That's what we are to do, as well. To open ourselves up to the deifying warmth and light of God; and then to send our thanksgiving and praise back up to Him and to use the energy of His grace to serve those around us.

The Good News of the Gospel is that this is made possible and real through the life, death, and resurrection of the God-man Jesus Christ.

Although this Gospel really is simple, it has been elaborated with so many words and celebrated, confirmed and taught (if not gilded) with so many rituals – and denied by so many lies – that it is understandable if we sometimes mistake and judge the cup rather than that which it holds.

Perhaps a metaphor will help.

I have met people who think they understand the joy and transformation that marriage can bring.

One set thinks they know it because, while not married, they have their own version of it called “pornography” or really any kind of sex outside of marriage. We cannot deny the reality of that experience, but I hope you realize that it has very little to do with the enduring joy of marriage. They will claim that they do not need to be married to experience the joy of sex; but even when it comes to that, they have settled for something less satisfying and less real. And while intimacy is a powerful and necessary part of marriage, it is hardly the primary source of the transformative joy that marriage provides. They think they get it, but they don't, and their improper understanding leads them to accept something less than they should.

A second set which is equally troubling think they understand marriage because they themselves are committed to the institution of marriage. They have had their ceremony, they wear their rings, and they share a house. But when you start speaking to them about the joy that comes from sharing a life with another person, you learn that their experience is quite different. They are living the rituals of marriage, but they are missing the thing those institutions is meant to hold and protect. They think they get it, but they don't, and their improper understanding leads them to accept something less than they should.

This is a great and wonderful mystery but, as with St. Paul, I speak not of marriage, but of the Church. (Ephesians 5:32)

St. Gregory Palamas fought against both of these misunderstandings about God.

One the one hand, there were people (like the Bogamils) who thought they could really experience God without the Church. This is like having sex without marriage; it may be real in some sense, but it is not healthy nor is it real in the way that a committed sacramental relationship with God in Church is real. They thought they got it, but they didn't, and their improper understanding led them to accept something less than they should have.

On the other hand were those who thought is was enough to participate in the rituals and sacraments of the Church. That the experience of God was not something that was possible, that union with Him through Christ was a metaphor for belief, and that the joy to be had through opening oneself up to the Divine Nature of God was a simple emotion and not a metaphysical or supernatural reality. They thought they got it, but they didn't, and their improper understanding led them to accept something less than they should have.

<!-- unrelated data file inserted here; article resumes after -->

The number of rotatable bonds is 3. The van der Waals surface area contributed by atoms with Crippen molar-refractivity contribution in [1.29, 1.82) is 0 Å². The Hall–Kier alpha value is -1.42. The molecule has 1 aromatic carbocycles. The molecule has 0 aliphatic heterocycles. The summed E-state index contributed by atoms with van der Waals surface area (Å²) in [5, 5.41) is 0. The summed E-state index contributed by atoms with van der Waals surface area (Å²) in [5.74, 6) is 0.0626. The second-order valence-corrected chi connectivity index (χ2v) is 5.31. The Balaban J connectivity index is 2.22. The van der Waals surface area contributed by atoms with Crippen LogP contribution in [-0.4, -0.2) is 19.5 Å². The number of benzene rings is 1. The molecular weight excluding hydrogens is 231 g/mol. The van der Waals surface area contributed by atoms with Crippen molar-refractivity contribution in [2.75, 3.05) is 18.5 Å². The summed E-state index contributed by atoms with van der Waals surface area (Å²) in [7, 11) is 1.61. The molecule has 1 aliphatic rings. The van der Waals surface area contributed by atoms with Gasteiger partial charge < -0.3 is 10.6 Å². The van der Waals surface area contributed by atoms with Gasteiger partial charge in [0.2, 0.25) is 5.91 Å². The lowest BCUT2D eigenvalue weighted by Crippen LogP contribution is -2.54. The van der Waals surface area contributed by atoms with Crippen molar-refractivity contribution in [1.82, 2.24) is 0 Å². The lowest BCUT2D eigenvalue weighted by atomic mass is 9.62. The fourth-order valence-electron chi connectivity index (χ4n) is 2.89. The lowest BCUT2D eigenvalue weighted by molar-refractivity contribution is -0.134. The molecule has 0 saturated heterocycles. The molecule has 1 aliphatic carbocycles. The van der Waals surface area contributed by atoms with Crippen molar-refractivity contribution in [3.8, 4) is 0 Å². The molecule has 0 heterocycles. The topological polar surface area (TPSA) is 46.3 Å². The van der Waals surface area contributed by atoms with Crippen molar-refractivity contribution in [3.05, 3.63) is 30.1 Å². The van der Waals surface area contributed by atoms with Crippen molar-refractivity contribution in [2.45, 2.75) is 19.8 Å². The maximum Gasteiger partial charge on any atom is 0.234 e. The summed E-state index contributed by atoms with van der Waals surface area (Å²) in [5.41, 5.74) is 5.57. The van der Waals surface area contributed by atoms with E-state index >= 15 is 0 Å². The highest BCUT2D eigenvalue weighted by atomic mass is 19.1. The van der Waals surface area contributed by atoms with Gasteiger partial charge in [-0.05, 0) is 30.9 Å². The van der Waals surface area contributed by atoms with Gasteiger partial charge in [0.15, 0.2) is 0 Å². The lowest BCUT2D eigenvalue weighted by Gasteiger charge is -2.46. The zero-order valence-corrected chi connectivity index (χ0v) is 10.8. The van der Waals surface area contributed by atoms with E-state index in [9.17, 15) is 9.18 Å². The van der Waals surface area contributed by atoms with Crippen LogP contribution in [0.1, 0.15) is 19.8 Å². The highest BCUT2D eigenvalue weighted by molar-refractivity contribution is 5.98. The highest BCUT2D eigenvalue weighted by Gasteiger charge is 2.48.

God is real and we were meant to become partakers of His divine nature (2 Peter 1:4). We are Orthodox Christians. We have not settled for something less than we should. We are not just going through the motions when we pray and participate in the rituals of the Church; we are opening ourselves up to God. We allow His grace to heal and transform us, and then we offer and share this transforming grace with the world.

Direct download: 20180304-Palamas.mp3
Category:Orthodox Podcast -- posted at: 1:48pm EDT

How does the Gospel transform lives? There is no enchantment that goes through parish rosters to change those listed on it into heirs of the Most High.  It's not even enough for us to mutter the right theological incantation.  So what does it take?  Faith and works.  Enjoy the show!

Direct download: 20180225-FaithandWorks.mp3
Category:general -- posted at: 12:46pm EDT

The homily is the Epistle of the Ukrainian Orthodox Bishops outside Ukraine on Great Lent.  The extra words and music were taken from the service of forgiveness at the end of Divine Liturgy.

Direct download: 20180218-Forgiveness.mp3
Category:general -- posted at: 8:49pm EDT

Today we present the third possible explanation for the cleansing of the Holy Land.  It seems that the requirement for complete destruction was only directed towards those tribes that had giants in them; was this the continuation of the "war of seeds" prophesied in Genesis 3:15?  Enjoy the show!

Direct download: 20180214-BS-DevilsofCanaan.mp3
Category:general -- posted at: 12:00pm EDT

There are broken and despairing people in this world; it is our charge to care for them. We can justify our indifference with all kinds of religion and sophistry, but in the end our deeds will be laid bare. Homily on the Last Judgment (Matthew 25:31-46).

Direct download: 20180211-LastJudgment.mp3
Category:Orthodox Podcast -- posted at: 1:59pm EDT

In this class we continue trying to understand the conquest of the Holy Land in the Old Testament.  Fr. Anthony makes the case that there is more to morality than just being nice and that we cannot understand the Old Testament if we don't accept that violence is sometimes necessary.  

Direct download: 20180207-BS-PreLentenII.mp3
Category:general -- posted at: 12:00pm EDT

Three lessons from the parable of the Prodigal Son.

Direct download: 2018024-ProdigalSon.mp3
Category:Orthodox Podcast -- posted at: 12:00pm EDT

We often hear that "Home is where the heart is", and this is certainly true.  But what if the longing we felt towards home could be satisfied not by a place, but by a condition of being?  What if we could "be" in that place where we find joyful contentment at any time and at any place?  What if home really was - or could be - WHAT the heart is? 

Direct download: 20180204-HeartHome.mp3
Category:general -- posted at: 2:00am EDT